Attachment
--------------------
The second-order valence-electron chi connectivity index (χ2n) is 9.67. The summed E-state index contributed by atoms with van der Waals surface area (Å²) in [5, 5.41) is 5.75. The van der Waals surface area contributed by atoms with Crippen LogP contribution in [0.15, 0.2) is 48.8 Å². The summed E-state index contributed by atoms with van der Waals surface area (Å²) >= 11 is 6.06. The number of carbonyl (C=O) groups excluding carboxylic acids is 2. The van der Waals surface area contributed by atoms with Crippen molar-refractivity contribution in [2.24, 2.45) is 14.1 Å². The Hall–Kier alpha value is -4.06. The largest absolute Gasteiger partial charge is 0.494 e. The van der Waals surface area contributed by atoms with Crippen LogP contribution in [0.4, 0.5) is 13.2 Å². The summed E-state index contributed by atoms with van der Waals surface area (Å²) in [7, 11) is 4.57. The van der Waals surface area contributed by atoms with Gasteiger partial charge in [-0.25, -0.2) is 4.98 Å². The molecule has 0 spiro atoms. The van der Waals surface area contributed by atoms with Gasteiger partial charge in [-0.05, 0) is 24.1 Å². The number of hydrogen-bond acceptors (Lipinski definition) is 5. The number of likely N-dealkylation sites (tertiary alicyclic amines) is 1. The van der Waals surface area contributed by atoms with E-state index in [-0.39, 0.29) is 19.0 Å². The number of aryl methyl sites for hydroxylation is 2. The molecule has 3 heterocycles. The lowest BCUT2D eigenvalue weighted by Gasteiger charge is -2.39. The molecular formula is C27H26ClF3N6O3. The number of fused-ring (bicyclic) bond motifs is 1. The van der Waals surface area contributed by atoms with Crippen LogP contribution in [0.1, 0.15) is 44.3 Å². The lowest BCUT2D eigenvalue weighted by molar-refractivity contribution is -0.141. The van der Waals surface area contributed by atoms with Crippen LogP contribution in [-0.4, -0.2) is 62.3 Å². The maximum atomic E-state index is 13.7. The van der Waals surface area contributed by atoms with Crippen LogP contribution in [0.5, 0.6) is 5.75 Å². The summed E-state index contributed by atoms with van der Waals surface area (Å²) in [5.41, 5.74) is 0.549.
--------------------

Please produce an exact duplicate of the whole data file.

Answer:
The second-order valence-electron chi connectivity index (χ2n) is 9.67. The summed E-state index contributed by atoms with van der Waals surface area (Å²) in [5, 5.41) is 5.75. The van der Waals surface area contributed by atoms with Crippen LogP contribution in [0.15, 0.2) is 48.8 Å². The summed E-state index contributed by atoms with van der Waals surface area (Å²) >= 11 is 6.06. The number of carbonyl (C=O) groups excluding carboxylic acids is 2. The van der Waals surface area contributed by atoms with Crippen molar-refractivity contribution in [2.24, 2.45) is 14.1 Å². The Hall–Kier alpha value is -4.06. The largest absolute Gasteiger partial charge is 0.494 e. The van der Waals surface area contributed by atoms with Crippen LogP contribution in [0.4, 0.5) is 13.2 Å². The summed E-state index contributed by atoms with van der Waals surface area (Å²) in [7, 11) is 4.57. The van der Waals surface area contributed by atoms with Gasteiger partial charge in [-0.25, -0.2) is 4.98 Å². The molecule has 0 spiro atoms. The van der Waals surface area contributed by atoms with Gasteiger partial charge in [-0.05, 0) is 24.1 Å². The number of hydrogen-bond acceptors (Lipinski definition) is 5. The number of likely N-dealkylation sites (tertiary alicyclic amines) is 1. The van der Waals surface area contributed by atoms with E-state index in [-0.39, 0.29) is 19.0 Å². The number of aryl methyl sites for hydroxylation is 2. The molecule has 3 heterocycles. The lowest BCUT2D eigenvalue weighted by Gasteiger charge is -2.39. The molecular formula is C27H26ClF3N6O3. The number of fused-ring (bicyclic) bond motifs is 1. The van der Waals surface area contributed by atoms with Crippen LogP contribution in [0.1, 0.15) is 44.3 Å². The lowest BCUT2D eigenvalue weighted by molar-refractivity contribution is -0.141. The van der Waals surface area contributed by atoms with Crippen LogP contribution in [-0.4, -0.2) is 62.3 Å². The maximum atomic E-state index is 13.7. The van der Waals surface area contributed by atoms with Crippen LogP contribution in [0.5, 0.6) is 5.75 Å². The summed E-state index contributed by atoms with van der Waals surface area (Å²) in [5.41, 5.74) is 0.549.